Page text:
I can’t even look at myself ‘down there’ and I feel queasy just considering penetration or any type of vaginal insertion. How can I make it through treatment?

I can’t even look at myself “down there” and I feel queasy just considering penetration or any type of vaginal insertion. How can I make it through treatment?

 

The human mind has amazing capability to influence our physical being. Fears are generally diminished and overcome with knowledge and a proactive approach to one’s health.

Anxiety related to one’s body often stems from lack of knowledge, inadequate sex education, religious/cultural prohibitions against accepting one’s body and sexuality, painful past experiences, and poor self-body image. It is important that during the treatment process these issues are confronted and dealt with appropriately.

 

“Whole Woman” Approach

A successful, effective treatment program will address these aspects and assist women in changing the way they view themselves and help them to grow in confidence. Knowledge, combined with a step-by-step process of self-exploration and working through unhealthy emotions, helps women become more comfortable with their bodies and work toward attainable solutions for their condition.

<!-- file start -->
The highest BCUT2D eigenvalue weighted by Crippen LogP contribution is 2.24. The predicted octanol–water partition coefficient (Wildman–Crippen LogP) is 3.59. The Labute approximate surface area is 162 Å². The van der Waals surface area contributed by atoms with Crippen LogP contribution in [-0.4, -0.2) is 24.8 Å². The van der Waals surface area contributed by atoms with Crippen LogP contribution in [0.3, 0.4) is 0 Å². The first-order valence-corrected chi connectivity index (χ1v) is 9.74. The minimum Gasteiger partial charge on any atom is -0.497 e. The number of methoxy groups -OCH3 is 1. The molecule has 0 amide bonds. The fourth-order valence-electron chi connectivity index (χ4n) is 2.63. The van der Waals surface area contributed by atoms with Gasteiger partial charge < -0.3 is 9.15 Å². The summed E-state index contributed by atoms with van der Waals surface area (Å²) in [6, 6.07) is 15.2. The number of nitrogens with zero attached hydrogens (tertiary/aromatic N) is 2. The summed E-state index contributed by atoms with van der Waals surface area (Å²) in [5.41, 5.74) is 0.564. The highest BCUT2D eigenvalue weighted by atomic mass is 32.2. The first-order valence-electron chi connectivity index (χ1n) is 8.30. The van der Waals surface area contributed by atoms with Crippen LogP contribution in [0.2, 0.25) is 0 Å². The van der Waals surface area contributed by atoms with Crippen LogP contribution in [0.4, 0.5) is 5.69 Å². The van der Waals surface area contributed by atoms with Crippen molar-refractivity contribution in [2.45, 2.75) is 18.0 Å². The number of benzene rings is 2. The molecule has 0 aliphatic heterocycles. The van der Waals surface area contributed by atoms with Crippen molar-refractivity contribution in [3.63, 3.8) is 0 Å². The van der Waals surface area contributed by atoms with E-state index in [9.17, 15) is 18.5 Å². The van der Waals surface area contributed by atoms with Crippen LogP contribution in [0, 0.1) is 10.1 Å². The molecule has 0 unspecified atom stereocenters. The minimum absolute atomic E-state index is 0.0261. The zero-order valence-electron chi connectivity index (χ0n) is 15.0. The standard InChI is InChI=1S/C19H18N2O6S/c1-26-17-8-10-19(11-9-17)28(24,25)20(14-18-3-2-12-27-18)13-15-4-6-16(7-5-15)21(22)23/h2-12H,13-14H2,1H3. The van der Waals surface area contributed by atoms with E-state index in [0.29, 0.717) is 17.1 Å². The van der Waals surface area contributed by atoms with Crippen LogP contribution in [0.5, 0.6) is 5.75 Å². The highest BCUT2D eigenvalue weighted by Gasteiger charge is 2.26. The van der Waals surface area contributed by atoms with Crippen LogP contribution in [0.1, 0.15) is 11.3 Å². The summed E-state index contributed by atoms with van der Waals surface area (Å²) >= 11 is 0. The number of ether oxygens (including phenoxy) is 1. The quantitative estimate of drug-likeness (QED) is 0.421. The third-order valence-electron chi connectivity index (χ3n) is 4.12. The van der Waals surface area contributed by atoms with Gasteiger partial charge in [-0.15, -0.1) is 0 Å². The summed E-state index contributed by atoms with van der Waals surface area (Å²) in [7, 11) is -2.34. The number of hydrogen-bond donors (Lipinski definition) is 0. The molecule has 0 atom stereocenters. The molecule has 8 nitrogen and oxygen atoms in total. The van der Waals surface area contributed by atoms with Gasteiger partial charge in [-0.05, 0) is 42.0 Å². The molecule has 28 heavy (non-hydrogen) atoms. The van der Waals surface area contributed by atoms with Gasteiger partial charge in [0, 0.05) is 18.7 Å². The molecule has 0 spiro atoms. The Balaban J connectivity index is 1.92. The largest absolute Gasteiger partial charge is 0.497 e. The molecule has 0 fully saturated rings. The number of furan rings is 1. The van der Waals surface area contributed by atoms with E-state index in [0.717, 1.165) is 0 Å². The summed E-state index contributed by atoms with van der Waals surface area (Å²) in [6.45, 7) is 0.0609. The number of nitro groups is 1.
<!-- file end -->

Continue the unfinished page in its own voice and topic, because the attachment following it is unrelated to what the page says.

Understanding Why Some Women Feel Queasy

The queasy feeling described may be due to the “vasovagal syncope” effect, a common body response to the fear of possible perceived pain or trauma. A common example is what happens to some people when they get a needle. They may begin to sweat, turn pale, shake, hyperventilate and possibly even pass out, just at the mere sight of the needle. The human mind has amazing capability to influence our physical being.

Queasy episodes will typically subside as fears are diminished with knowledge and confidence with familiarity through the treatment process. Solutions could include simply recognizing the problem when it begins to occur and taking measures such as lying down and elevating legs to avoid fainting.

Taking deep breaths and recalling declarations (Step 2) may also be helpful. Where this is a persistent issue, women are advised to consult with their health care provider.

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